The new MerCruiser 4.5L is the latest response from Mercury Marine to a change in the supply of engines it feels are suitable for inboard marinization. Designed and built in-house, the MerCruiser 4.5L is a 4.5-liter V6 that will have an initial rating of 250 hp. Mercury is pitching the 4.5L as an alternative to the 260-hp 5.0-liter V8. In the future expect a de-tuned version of the 4.5L to be offered by Merc as a replacement for the 220-hp 4.3L V6.

Mercruiser 4.5L

The new MerCruiser 4.5L, from Mercury Marine, will NOT be found in any automotive incarnation.


Mercury is confronting the reality that its inboard engine supplier, GM Powertrain, may soon be discontinuing some of the affordable base engines it has offered for years. The auto industry has a laser focus on meeting new federal fuel mileage standards that peak with a CAFE (Corporate Average Fuel Economy) standard of 54.5 mpg in 2025. Note than most half-ton pickup trucks are now equipped with high-revving V6 engines with VVT (variable valve timing), complex active fuel management controls and six-speed automatic transmissions. Mercury took a similar path when GM dropped its 8.1-liter engine. Rather than adopt the new GM LS3 6.2-liter V8, Mercury began assembling its own 8.2L based on an aftermarket block because it felt those “big block” cubic inches were essential for marine duty.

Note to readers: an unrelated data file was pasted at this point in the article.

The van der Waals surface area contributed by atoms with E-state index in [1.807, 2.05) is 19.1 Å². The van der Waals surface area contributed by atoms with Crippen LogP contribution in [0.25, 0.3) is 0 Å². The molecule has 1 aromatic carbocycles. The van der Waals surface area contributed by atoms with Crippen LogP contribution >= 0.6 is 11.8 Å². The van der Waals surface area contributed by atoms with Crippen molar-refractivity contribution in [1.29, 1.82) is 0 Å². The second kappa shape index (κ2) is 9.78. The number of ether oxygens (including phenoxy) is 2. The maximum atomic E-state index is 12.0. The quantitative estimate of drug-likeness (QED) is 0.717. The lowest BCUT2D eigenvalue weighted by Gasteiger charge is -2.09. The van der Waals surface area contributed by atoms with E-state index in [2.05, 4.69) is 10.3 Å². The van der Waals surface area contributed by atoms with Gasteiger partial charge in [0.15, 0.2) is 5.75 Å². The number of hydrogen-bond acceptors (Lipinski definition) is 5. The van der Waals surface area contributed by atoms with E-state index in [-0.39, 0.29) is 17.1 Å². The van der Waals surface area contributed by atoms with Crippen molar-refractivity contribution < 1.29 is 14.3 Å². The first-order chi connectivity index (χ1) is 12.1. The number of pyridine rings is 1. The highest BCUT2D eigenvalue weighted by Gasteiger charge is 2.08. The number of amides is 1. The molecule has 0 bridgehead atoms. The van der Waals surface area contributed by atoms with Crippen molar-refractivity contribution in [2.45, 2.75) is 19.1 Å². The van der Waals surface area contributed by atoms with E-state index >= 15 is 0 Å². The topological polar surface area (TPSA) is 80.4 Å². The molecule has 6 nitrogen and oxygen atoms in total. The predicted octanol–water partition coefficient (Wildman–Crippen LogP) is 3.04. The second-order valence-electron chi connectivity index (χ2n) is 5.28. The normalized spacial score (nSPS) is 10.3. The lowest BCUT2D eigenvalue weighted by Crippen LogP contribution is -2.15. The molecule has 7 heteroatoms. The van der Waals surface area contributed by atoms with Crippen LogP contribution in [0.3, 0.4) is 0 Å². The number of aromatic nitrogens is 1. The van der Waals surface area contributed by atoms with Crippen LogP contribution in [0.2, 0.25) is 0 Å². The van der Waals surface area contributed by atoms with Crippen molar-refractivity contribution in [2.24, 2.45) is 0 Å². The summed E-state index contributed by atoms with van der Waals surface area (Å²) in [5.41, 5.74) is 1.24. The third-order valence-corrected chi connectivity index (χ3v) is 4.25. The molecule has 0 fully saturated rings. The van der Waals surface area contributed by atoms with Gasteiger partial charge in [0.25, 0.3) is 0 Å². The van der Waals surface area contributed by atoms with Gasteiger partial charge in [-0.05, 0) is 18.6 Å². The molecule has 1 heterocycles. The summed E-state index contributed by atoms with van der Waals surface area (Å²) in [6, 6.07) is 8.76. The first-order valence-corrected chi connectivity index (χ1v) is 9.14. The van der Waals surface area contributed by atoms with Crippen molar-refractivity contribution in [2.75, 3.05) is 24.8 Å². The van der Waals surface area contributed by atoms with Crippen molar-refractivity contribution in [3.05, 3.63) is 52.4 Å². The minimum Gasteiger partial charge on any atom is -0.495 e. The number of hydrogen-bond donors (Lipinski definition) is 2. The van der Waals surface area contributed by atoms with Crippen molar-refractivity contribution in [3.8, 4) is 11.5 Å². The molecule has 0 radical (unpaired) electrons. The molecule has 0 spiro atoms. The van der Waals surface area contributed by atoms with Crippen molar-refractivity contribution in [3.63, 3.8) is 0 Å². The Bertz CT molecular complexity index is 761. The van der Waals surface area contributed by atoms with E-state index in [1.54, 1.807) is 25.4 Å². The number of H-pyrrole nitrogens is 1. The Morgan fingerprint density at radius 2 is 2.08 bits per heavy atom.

“The automobile industry is focused on squeezing that last one or two percent of fuel economy from its powertrains,” said David Foulkes, Mercury VP of Product Development, Engineering and Racing, who spent 17 years with Ford Motor Company before joining Mercury in 2007. “Much of the technology that will get the auto companies to 54.5 mpg does not add value to a marine engine, which typically operates at much higher engine speed and load than an auto engine. New auto engine designs are adding weight and friction that don’t help us.”

Unlike the GM Powertrain engines sourced by Mercury and Volvo-Penta that dominate the sterndrive and gas inboard market, this new MerCruiser engine was designed from the oil pan up for marine use. It’s a small-block style engine, with a cast iron block, pushrod valve actuation, and two valves per cylinder. The cylinder heads and intake manifold are aluminum and are cast by Mercury in its own foundry. The iron block is cast by a supplier. Bore and stroke are 4.0 x 3.6 inches (101 x 92mm). The engine will be offered with raw-water or fresh-water cooling, is compatible with MerCruiser Alpha and Bravo One/Two/Three outdrives, and can be rigged with cable or SmartCraft DTS controls. With DTS comes the option of Joystick Piloting for twin-engine installations.

In its lightest configuration – raw-water cooled with an Alpha drive – the 4.5 weighs 940 pounds, which is 134 pounds less than the 5.0L V8, according to Mercury. That’s a big weight difference in a mid-size runabout, and a really significant advantage for the 4.5L in a twin installation. The 4.5L is also about four inches shorter in length than the 5.0L, so boat builders who commit to the 4.5L package can also gain four inches of cockpit space if they’re willing to modify the interior of the boat.